Blazers make a coaching change

The Kamloops Blazers blew smoke during their recent 1-5 trek through the East Division and head coach Barry Smith paid the ultimate price for his team’s lukewarm performance.

The Kamloops Blazers blew smoke during their recent 1-5 trek through the East Division and head coach Barry Smith paid the ultimate price for his team’s lukewarm performance.

Craig Bonner, the Blazers’ vice-president and general manager, relieved Smith of his duties earlier this week, citing the club’s lack of emotion while being outshot in each of their previous seven games.

“I don’t think myself or the ownership is satisfied with being an average team — we expect more of ourselves and more of the team,” Bonner told the Kamloops Daily News. “We didn’t see enough improvement and emotion and aggressiveness in our game and it became more and more evident that something had to be done.”

And so Smith, in his second full season with the Blazers, was fired, a move that netminder Justin Leclerc didn’t see coming.

“I was surprised it was the coach,” said Leclerc, who has faced more shots (444) than any other WHL goaltender this season. “Having said that, I really trust Craig Bonner, and his decision. I think this will be the best thing for the team moving forward.”

Replacing Smith — a former Vancouver Canucks assistant coach — as the Blazers bench boss, at least on an interim basis, is second-year assistant Scott Ferguson. Geoff Smith, who was working as a part-time assistant, has been given a bigger role with the team.

“It obviously wasn’t working defensively,” Boston Bruins winger Mark Recchi, one of the team’s five owners, told The Daily News.

“You hate to have to do it, but (Bonner) and (the owners) felt it was the only way we were going to get better.

“We have a good team . . . and mediocrity doesn’t cut it now.”

l Just notes: Former Rebels forward Dustin Moore has been named captain of the University of Lethbridge Pronghorns. The Red Deer native has busted out of the gate in his second Canada West hockey season and is tied for second in league scoring with two goals and 11 points in five games with the 3-2-1 ‘Horns. Moore was named U of L male athlete of the week for the period ending Oct. 25, after assisting on seven of eight Pronghorns goals during a weekend home-ice sweep of the UBC Thunderbirds . . . Tri-City Americans head coach Jim Hiller wasn’t nervous about facing his former team for the first time prior to the Ams’ meeting with the host Chilliwack Bruins on Wednesday. “I’m not uneasy,” Hiller, who was fired by the Bruins last spring, told the Tri-City Herald. “The game isn’t about me. I’m emotionally invested in some of the players, but it’s important we stay focused and play like we have been.” The Americans were indeed on a roll heading into Chilliwack, winners of their previous nine. But that streak was snapped when the Bruins came up with a 5-2 victory . . . While Red Deer Rebels forward Ryan Nugent-Hopkins has been getting most of the rookie attention in the Eastern Conference, and rightfully so, Kelowna Rockets first-year forward Shane McColgan has been burning up the Western Conference. “He’s likely the most dynamic 16-year-old player we’ve ever had here,” Rockets head scout and assistant GM Lorne Frey told the Kelowna Capital News, in reference to the club’s first-round pick in the 2008 WHL bantam draft. “I think maybe some people are surprised at how quickly he’s adapted, but I think everybody knew what kind of player he was going to be. When we drafted him, he was the best prospect we’d seen in a long time and nothing has changed. He’s an exceptional talent and he’s getting better and better.” The five-foot-10 McColgan, from Manhattan Beach, Calif., leads all WHL rookies in scoring with 19 (6-13) points — one more than Nugent-Hopkins — and plays a physical style. “He’s excited every time he comes to the rink, you can just see how much he loves to play the game,” said Rockets head coach Ryan Huska. “He can do things at high speeds and make the kinds of moves at top speed you just don’t see from a lot of players. He’s a fiery individual, too, that fits in with his character and the kind of player he is. I think having him around for our playoff run last year was important and he’s really come into this season ready to play and contribute.”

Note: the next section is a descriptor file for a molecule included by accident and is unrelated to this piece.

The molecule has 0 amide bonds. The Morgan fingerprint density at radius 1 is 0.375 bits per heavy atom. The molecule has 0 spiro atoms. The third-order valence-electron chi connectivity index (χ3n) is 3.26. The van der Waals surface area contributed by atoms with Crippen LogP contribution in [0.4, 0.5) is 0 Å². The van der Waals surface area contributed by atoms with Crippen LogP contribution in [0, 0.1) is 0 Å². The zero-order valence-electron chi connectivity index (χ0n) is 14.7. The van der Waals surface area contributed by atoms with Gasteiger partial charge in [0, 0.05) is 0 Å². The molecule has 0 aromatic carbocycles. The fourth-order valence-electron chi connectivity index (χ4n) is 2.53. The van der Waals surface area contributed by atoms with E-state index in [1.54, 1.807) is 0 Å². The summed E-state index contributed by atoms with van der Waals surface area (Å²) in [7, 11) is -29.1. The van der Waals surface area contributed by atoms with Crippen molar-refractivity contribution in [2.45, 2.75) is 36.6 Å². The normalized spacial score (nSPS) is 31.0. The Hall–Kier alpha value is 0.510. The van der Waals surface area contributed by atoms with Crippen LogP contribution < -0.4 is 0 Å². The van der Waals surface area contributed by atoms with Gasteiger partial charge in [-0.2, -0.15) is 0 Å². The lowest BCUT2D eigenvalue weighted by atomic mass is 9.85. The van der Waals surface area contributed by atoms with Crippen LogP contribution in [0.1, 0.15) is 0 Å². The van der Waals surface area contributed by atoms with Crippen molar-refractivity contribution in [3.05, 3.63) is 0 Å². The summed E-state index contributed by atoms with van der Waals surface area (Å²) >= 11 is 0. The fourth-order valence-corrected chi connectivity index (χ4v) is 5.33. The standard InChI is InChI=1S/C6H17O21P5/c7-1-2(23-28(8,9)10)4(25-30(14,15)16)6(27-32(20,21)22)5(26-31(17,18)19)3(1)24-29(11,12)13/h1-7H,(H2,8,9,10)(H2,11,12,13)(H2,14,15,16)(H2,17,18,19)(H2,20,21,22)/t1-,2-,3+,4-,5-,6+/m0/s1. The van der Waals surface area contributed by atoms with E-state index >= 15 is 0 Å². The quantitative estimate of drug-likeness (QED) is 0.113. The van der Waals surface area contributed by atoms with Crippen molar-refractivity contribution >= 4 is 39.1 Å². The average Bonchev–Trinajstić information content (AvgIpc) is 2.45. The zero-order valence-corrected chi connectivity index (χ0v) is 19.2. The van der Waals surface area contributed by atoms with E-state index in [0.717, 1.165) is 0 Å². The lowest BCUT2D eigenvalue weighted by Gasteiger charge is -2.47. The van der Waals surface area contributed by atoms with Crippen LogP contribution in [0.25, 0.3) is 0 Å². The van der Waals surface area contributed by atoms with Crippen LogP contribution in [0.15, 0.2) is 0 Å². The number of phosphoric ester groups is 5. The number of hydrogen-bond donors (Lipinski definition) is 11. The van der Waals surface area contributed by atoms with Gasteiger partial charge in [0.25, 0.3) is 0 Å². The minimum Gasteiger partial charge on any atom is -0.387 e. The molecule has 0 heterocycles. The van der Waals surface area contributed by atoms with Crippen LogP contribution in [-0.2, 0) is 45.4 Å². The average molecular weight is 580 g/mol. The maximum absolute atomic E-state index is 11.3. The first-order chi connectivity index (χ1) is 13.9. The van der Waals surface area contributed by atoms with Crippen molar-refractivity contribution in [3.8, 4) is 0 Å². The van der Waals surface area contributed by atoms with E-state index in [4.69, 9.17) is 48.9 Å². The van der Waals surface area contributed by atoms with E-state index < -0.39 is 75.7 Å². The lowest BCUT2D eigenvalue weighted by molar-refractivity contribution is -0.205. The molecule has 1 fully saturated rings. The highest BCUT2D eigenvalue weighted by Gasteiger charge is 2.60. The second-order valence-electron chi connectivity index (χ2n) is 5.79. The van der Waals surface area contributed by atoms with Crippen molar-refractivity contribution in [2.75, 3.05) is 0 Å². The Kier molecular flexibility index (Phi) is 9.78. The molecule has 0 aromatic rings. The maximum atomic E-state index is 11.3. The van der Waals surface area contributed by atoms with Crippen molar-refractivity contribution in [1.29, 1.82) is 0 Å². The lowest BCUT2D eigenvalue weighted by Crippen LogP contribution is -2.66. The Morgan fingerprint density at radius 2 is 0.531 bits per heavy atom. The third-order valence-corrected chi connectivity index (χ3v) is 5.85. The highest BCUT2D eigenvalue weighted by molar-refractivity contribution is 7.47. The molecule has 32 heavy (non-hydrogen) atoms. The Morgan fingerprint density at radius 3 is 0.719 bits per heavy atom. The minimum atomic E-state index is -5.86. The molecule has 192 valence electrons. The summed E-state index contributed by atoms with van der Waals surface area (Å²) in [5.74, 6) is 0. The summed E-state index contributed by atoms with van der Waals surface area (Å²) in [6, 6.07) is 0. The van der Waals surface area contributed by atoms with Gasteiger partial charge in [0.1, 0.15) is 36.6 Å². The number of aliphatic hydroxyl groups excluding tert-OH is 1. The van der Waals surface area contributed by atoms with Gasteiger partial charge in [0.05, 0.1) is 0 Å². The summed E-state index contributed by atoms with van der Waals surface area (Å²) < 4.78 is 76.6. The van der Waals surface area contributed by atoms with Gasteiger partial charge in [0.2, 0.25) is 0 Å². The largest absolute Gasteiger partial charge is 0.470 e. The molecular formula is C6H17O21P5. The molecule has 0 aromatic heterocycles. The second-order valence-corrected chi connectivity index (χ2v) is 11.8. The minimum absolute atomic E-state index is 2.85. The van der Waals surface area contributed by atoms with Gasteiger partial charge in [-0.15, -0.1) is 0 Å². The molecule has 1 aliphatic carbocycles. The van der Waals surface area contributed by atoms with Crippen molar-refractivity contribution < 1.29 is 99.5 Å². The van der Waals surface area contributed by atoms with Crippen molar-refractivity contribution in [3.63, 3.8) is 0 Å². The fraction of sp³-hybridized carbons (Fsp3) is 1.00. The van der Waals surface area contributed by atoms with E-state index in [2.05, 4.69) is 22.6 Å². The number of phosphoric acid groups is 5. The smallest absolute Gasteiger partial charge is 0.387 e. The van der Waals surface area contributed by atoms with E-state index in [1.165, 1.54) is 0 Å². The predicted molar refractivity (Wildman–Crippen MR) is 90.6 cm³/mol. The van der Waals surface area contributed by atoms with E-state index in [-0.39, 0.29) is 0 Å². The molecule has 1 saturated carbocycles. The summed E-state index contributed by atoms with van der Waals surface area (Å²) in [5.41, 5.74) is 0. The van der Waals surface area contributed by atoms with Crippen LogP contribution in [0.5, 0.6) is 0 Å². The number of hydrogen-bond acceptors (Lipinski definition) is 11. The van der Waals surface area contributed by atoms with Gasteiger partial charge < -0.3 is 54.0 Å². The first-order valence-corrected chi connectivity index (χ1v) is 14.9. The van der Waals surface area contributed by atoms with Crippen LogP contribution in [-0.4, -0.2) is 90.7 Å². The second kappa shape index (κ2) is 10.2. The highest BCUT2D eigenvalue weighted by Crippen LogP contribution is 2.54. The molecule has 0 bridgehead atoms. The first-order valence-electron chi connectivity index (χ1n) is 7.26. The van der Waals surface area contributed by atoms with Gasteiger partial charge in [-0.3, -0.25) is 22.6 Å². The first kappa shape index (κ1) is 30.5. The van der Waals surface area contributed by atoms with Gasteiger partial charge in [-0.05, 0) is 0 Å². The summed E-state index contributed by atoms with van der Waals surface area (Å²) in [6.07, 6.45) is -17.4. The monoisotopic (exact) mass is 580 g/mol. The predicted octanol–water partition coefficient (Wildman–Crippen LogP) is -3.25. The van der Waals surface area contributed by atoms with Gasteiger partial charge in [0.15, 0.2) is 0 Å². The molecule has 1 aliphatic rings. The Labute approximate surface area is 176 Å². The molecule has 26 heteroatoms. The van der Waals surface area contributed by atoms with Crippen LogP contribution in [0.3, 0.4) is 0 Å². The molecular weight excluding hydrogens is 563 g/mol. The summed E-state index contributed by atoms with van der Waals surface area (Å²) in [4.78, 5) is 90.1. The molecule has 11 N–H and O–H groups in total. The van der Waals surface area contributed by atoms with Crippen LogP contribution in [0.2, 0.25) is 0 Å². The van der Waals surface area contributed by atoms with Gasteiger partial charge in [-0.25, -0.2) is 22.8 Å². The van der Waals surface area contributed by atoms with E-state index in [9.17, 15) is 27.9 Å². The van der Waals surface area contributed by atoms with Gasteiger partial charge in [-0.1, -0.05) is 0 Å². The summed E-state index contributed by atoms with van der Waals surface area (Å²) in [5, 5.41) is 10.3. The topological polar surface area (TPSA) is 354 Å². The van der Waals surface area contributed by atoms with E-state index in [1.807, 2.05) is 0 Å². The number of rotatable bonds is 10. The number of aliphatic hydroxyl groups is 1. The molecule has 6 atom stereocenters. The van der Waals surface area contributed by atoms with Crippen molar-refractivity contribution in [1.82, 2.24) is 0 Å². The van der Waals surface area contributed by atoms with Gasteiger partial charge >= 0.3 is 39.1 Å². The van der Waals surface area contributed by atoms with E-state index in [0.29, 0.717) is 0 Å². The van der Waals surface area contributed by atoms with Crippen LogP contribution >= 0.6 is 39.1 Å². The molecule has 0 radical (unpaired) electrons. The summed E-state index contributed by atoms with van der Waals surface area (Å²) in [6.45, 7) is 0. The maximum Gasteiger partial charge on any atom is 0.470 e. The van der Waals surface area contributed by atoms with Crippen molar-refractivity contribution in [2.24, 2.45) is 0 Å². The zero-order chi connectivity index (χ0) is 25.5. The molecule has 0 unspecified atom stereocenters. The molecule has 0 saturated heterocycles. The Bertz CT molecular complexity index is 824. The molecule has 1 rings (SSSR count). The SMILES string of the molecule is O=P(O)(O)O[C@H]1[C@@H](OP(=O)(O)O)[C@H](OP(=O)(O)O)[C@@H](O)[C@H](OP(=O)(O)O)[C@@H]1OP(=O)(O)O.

On the move: The Prince George Cougars have dipped into the U.S. college ranks for their latest goaltender. When James Priestner walked out on the Cougars this week, a spot opened for Hudson Stremmel, who wasn’t happy in his role with the Colorado College Tigers. Stremmel, who will battle with recent arrival Alex Wright for the starting job in Prince George, played in the USHL last season for the Chicago Steel, and didn’t see any action in any of the Tigers’ four games this fall. “I’ve known about (the Cougars’) interest for two or three weeks now and it just happened last weekend where everything just fell into place,” Stremell, a native of Reno, Nev., told the Prince George Citizen. “It’s really exciting to finally be here and be a Cougar. This is an exciting place to be. It’s a good situation here, it seems like it’s anyone’s job.” Stremell found that college life wasn’t to his liking. “When I got to college it wasn’t what it was cracked up to be. I just really wanted to focus on hockey and I felt that was kind of taking a back seat. There’s so much school work. I can go to school any time. It’s a short window (of opportunity) for hockey.” . . . The Everett Silvertips traded left winger Paul Van de Velde to the Brandon Wheat Kings on Tuesday for a conditional ninth-round bantam draft pick. Van de Velde, a 19-year-old in his second season with the Tips, was seeing limited time on Everett’s fourth line, appearing in each of the team’s first 10 games without scoring. Last season he had four goals and nine assists in 52 games. Van de Velde made a favourable impression during his Wheat Kings debut, a 5-4 win at Spokane on Wednesday. “I thought he was real effective,” Wheat Kings GM/head coach Kelly McCrimmon told the Brandon Sun. “He played right wing with Jordan Hale and Jesse Hall and I thought they made a difference in the game and it was a good first game for Paul.”